Mike Garcia, A National Labor Leader, Fought for Justice for Janitors & Education Reform

Mike Garcia served as the President of SEIU United Service Workers West between 1988 and 2014. He was a warrior in the labor movement, organizing janitors to stand up for better wages, working conditions, and just immigration policy. Garcia was one of the key leaders in the Justice for Janitors movement. He was the Padrino of the Labor movement and a fierce champion for education and education reform. He died and transitioned on Saturday.

When I was just getting started as an organizer and involved in politics as a teen in the early ‘90s, the Justice for Janitors movement was gaining momentum. It was the first time that Labor leaders invested in Latino workers in a serious and strategic way. I may have not known Garcia then, but I certainly was aware of the striking janitors who were making their voices heard in Los Angeles and in other cities. I protested along their side. I was in awe of their courage and envisioned that when I grew up, I would also fight for our community’s rights even, and especially, in the face of insurmountable odds.

In the next few days, there will be glowing tributes to Mike Garcia and for good reason. He was a fierce advocate for the most vulnerable workers, and he led some amazing fights such as the janitorial organizing campaigns at high tech giants like Oracle, Apple and Hewlett Packard and a historic strike in Los Angeles in 2000 with workers at 500 worksites walking off the job for three weeks.  He changed the narrative of labor and made sure that working class Latinos were not only in the conversation but leading the conversation for justice, equity and were grounded in a sense of hope for themselves and their children.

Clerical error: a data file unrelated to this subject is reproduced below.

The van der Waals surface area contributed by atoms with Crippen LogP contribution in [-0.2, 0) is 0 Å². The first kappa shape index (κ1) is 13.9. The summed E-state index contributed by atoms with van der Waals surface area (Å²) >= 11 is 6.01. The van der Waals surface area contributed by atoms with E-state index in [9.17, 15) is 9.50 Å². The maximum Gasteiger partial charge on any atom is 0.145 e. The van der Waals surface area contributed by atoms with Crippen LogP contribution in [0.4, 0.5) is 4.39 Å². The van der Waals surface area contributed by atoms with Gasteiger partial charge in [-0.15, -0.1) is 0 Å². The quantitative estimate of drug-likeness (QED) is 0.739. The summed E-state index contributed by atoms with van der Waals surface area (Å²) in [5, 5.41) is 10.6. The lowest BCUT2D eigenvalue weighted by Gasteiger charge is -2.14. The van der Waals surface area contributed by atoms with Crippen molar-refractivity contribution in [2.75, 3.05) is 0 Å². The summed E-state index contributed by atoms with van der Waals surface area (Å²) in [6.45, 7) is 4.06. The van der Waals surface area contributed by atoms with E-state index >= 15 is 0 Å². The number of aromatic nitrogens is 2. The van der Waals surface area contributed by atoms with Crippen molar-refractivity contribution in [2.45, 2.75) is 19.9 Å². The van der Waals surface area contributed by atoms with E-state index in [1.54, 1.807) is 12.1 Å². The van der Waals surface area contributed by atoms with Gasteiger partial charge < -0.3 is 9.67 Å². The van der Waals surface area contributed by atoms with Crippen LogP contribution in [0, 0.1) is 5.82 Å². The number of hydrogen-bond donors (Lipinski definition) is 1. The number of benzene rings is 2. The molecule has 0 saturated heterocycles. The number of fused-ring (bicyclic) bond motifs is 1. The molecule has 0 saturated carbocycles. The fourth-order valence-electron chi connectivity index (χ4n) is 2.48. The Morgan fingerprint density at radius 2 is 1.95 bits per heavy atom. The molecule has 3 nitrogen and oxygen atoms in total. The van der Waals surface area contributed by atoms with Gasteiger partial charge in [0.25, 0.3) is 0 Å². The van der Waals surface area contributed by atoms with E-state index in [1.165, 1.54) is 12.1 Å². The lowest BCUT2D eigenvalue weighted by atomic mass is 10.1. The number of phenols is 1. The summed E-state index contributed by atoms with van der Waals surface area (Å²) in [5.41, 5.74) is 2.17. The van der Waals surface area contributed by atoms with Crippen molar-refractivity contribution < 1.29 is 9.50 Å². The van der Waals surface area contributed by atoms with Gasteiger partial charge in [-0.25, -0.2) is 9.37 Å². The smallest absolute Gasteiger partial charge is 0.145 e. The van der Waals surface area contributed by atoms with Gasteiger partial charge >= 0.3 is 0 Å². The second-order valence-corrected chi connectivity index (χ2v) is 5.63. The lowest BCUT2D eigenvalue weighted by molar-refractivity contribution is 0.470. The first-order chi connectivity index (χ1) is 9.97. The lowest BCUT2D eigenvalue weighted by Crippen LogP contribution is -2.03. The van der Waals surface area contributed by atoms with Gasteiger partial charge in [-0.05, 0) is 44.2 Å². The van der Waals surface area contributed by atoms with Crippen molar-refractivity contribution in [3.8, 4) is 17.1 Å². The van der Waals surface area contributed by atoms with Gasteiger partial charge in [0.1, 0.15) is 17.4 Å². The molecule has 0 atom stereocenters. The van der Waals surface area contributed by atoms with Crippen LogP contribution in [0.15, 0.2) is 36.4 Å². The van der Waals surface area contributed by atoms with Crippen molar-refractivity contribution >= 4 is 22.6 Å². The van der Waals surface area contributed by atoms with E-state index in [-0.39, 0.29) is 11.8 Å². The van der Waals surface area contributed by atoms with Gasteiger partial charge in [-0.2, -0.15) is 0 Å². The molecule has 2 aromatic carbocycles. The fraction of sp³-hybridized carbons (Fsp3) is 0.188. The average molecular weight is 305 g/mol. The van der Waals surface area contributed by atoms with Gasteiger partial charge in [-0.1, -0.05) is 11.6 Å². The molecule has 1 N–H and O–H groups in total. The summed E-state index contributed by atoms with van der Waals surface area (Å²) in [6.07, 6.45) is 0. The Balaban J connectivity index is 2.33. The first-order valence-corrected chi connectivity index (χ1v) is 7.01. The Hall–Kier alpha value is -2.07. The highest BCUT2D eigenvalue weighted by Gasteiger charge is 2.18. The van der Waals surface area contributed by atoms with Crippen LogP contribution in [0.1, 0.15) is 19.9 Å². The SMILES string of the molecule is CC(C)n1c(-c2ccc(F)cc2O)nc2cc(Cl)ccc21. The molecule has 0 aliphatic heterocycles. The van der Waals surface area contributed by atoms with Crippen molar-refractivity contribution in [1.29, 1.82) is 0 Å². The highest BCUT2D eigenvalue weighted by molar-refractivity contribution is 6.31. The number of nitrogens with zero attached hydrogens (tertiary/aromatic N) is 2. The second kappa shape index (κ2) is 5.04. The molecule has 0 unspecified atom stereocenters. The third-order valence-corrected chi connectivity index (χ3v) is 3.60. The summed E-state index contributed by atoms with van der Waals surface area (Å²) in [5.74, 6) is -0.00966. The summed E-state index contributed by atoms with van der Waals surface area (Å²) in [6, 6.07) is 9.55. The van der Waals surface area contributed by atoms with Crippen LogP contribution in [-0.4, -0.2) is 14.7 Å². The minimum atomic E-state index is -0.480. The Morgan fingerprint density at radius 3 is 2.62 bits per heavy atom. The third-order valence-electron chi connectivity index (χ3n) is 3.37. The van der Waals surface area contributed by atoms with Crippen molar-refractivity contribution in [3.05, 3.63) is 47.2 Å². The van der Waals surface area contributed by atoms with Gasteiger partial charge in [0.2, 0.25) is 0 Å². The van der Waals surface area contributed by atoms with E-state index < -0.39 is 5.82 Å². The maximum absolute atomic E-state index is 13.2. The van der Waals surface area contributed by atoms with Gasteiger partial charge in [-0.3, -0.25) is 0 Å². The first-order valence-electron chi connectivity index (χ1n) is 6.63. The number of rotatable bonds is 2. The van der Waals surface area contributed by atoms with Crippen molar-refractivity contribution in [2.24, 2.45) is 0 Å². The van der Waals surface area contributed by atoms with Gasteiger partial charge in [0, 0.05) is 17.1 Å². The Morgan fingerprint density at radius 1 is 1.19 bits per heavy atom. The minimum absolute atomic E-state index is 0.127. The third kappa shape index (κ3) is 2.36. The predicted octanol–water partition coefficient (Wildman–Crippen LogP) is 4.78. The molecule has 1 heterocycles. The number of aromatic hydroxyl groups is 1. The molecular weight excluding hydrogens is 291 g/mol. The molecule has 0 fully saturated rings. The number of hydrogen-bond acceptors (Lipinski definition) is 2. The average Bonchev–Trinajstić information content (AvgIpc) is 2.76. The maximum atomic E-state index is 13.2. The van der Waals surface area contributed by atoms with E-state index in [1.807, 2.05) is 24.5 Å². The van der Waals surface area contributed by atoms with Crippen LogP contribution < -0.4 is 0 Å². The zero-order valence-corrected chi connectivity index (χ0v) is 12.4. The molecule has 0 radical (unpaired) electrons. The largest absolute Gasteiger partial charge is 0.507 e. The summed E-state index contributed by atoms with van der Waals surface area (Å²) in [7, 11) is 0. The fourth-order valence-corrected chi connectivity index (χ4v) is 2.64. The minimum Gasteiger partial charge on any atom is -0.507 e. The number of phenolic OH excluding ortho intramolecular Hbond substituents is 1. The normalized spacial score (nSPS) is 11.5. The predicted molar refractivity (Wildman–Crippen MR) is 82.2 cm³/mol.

You can read the tribute from SEIU International President Mary Kay Henry to Garcia here.

What some may not know about Garcia was that he worked on educational equity and supported charter schools, even served on the board of Green Dot Public Schools. I was at the table when Mike agreed to be on the Green Dot board. I was grateful and happy because I knew it would be game changing. Advocating for education reform and charter schools was a lonely place for me as an unapologetic Chicana Progressive Democrat. Other Democrats like us would take notice and together, we could push for more reform, more educational justice for our communities who are conveniently ignored or trivialized in the education conversation. Was it his political statement? Absolutely.

He was a visionary leader who cared enough about his members to ask them what they wanted. He surveyed them and when the surveys came back, the members spoke loud and clear: education was their top priority. So, he looked for solutions. Public charter schools made sense in many of the areas where his union members lived. He helped us open several of the schools while I was at Green Dot. Many of the SEIU members were founding parents at the schools. Those SEIU members, and their biggest hope, their children, who are now college-educated adults, are a part of his legacy.

Garcia didn’t automatically side with the teachers’ unions. He taught me about the dynamics about the intersections of power within the labor movement. He knew that while they were sometimes aligned, they were sometimes not. Just as he changed the narrative of the labor movement that too often “forgot” to advocate for Latinos, immigrants, the poorest of the poor and people of color, he saw that in education, educational outcomes for kids were not always part of the debate nor were they a priority. As a result, he researched, asked questions, and became involved because he didn’t want the children of his members to be forced to attend failing schools. He fought for school options for them, with them.

Along with Steve Barr and Marshall Tuck, I was part of important conversations about how labor leaders, truly progressive labor leaders, could work for educational justice through our education reform work. We all understood that it should not be the divisive pro-charter vs. anti-charter debate. It had to be a “what is absolutely the best decision for students?” debate. Period.